Getting Started Using Learnist In The Classroom
A tool we’ve been playing around with recently at TeachThought is called Learnist.
Learnist organizes information Into “socially-driven lessons.” Reminiscent of MentorMob, Pinterest, and Grockit, Learnist is the latest in a line of digital tools that are designed to leverage the power of crowds to provide resources and informal learning opportunities. Each have their own niche and ideally wouldn’t be seen as competitors, but most educators don’t have time for equity in learning platforms–they need something that’s effective, flexible, and easy to use.
There are a lot of tools that function as content curation tools–YouTube channels, for example, allow for simple cherry picking of TEDEd videos and lessons for use in formal and informal learning environments. Podcast apps can do the same thing. In fact, educators can now handpick traditional academic materials to create their own digital curricula, textbooks, courses, and so on.
How Learnist Works
With Learnist, educators can curate digital resources–videos, blogs, podcasts, books, infographics, documents, images–that help facilitate learning, and these resources are placed on “boards” for sharing. An available bookmarklet allows you to “pluck” content from across the web as you browse, so you don’t have to be intentionally sitting down to create a board to do so.
While it eschews important elements of instructional design–assessment, personalization, activating prior knowledge, intentional use of ideas like cognitive dissonance, etc.–that’s also part of its charm. It is a playground of media and data that can act as a hub for the flipped classroom (more on that tomorrow) the same way Google+, Edmodo, or YouTube channels can, but ultimately with more flexibility.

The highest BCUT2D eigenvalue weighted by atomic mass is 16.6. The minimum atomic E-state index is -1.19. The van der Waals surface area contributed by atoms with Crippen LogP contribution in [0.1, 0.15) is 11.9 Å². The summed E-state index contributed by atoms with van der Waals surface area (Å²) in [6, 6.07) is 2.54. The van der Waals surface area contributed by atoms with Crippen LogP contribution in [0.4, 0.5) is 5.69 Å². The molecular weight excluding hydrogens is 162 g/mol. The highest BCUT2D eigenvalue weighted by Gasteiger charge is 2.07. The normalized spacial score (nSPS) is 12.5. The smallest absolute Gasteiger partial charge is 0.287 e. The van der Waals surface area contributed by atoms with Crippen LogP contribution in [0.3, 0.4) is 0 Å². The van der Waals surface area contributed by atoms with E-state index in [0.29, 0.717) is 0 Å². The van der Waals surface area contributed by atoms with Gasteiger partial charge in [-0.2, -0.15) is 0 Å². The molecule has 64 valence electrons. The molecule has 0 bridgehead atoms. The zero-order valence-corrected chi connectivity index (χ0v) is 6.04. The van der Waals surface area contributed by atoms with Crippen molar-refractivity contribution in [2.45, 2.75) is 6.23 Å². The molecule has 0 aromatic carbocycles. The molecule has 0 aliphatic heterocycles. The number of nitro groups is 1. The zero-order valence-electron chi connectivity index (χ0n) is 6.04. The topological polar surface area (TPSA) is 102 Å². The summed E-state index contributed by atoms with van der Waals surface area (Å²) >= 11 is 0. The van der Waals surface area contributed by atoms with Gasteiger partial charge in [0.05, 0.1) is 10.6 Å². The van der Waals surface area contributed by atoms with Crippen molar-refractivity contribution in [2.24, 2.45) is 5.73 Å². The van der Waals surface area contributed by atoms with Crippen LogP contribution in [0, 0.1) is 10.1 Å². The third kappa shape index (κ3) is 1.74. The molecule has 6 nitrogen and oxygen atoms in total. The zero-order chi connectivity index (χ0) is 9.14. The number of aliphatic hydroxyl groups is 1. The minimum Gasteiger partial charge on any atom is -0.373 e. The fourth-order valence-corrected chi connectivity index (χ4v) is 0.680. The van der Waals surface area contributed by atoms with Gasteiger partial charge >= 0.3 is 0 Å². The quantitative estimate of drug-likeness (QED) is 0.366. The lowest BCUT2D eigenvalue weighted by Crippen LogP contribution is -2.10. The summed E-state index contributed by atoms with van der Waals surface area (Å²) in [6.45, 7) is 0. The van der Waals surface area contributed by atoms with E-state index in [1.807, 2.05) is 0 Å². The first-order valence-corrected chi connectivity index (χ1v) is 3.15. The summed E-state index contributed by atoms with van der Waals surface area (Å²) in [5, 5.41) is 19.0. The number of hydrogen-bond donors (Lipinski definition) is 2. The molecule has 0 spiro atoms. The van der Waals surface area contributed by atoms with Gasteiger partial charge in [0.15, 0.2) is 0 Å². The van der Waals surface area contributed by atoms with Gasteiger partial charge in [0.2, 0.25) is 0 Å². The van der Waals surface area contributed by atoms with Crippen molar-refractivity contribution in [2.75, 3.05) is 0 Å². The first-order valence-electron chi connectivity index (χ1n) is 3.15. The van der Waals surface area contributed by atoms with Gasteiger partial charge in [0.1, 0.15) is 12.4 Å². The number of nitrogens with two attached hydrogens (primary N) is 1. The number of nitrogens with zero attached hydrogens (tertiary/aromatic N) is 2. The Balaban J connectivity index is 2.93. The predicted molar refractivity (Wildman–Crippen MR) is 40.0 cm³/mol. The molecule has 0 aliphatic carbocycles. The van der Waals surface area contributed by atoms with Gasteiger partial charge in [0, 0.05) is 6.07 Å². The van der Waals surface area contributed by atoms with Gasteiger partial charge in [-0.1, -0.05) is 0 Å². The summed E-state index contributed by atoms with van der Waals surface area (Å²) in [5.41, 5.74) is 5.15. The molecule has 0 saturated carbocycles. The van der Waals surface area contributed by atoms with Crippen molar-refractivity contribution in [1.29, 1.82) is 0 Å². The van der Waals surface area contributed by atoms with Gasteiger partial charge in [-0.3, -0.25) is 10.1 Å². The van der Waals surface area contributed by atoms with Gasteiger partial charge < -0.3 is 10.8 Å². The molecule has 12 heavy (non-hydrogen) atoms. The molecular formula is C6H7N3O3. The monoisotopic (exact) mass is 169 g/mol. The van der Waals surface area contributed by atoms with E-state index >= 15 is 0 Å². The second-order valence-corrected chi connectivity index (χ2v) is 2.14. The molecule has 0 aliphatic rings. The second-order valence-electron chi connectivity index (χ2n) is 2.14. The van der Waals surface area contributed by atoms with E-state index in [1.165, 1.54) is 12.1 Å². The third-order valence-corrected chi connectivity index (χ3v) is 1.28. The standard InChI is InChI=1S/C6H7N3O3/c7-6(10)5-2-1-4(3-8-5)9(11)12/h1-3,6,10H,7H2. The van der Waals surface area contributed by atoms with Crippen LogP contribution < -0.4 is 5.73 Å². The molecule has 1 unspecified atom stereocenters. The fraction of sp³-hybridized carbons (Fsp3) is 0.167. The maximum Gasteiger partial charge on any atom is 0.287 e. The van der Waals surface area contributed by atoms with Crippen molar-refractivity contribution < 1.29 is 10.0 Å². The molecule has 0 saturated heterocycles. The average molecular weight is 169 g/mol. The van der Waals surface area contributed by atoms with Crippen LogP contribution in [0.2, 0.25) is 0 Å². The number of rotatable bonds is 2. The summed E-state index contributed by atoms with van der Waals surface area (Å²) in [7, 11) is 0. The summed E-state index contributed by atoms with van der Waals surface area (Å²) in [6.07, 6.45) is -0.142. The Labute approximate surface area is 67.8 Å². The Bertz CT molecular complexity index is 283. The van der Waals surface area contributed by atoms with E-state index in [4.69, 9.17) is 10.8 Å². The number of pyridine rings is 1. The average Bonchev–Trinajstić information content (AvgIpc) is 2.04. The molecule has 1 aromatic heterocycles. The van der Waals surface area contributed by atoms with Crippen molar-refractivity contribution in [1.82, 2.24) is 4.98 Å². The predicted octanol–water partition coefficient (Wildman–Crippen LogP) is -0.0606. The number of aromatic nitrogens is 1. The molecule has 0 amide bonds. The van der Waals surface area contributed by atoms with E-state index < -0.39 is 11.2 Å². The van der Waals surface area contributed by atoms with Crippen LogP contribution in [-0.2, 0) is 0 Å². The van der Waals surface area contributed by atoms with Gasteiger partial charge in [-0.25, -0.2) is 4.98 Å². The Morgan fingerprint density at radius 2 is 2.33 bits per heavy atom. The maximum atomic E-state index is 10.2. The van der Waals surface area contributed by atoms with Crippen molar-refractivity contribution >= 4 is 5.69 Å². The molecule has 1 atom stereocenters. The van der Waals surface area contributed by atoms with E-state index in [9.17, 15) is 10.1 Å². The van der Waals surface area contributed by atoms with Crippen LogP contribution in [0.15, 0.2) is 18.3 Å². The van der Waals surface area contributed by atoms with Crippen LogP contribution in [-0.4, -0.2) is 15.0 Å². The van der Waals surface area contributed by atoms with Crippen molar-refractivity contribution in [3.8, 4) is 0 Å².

“Crowds” can interact, suggest resources, ask questions, and offer insights not from the vantage point of a busy-body social media giant like facebook or Google+, but one that is based on learning topics (Design, Music, Politics) and cultural pathways (e.g., Technology, Art, Olympics).
In this way, Learnist puts the content at the forefront of its design rather than chatter, “likes,” and collaborative pathways, but honors the possibility of both.
And therein lies the beginning of its potential.
We think so much of this kind of approach to learning that we’re going to be bringing TeachThought users hand-picked Learnist content each week. For some of you this will be a nice source of ideas for content, while for others it will be helpful to have modeled some of the more creative and imaginative ways to use Learnist in both formal and informal learning environments.
A video overview appears below, and we look forward to learning how TeachThought educators are using Learnist, questions they might have, or suggestions they have for revision as this exciting new platform gets off the ground.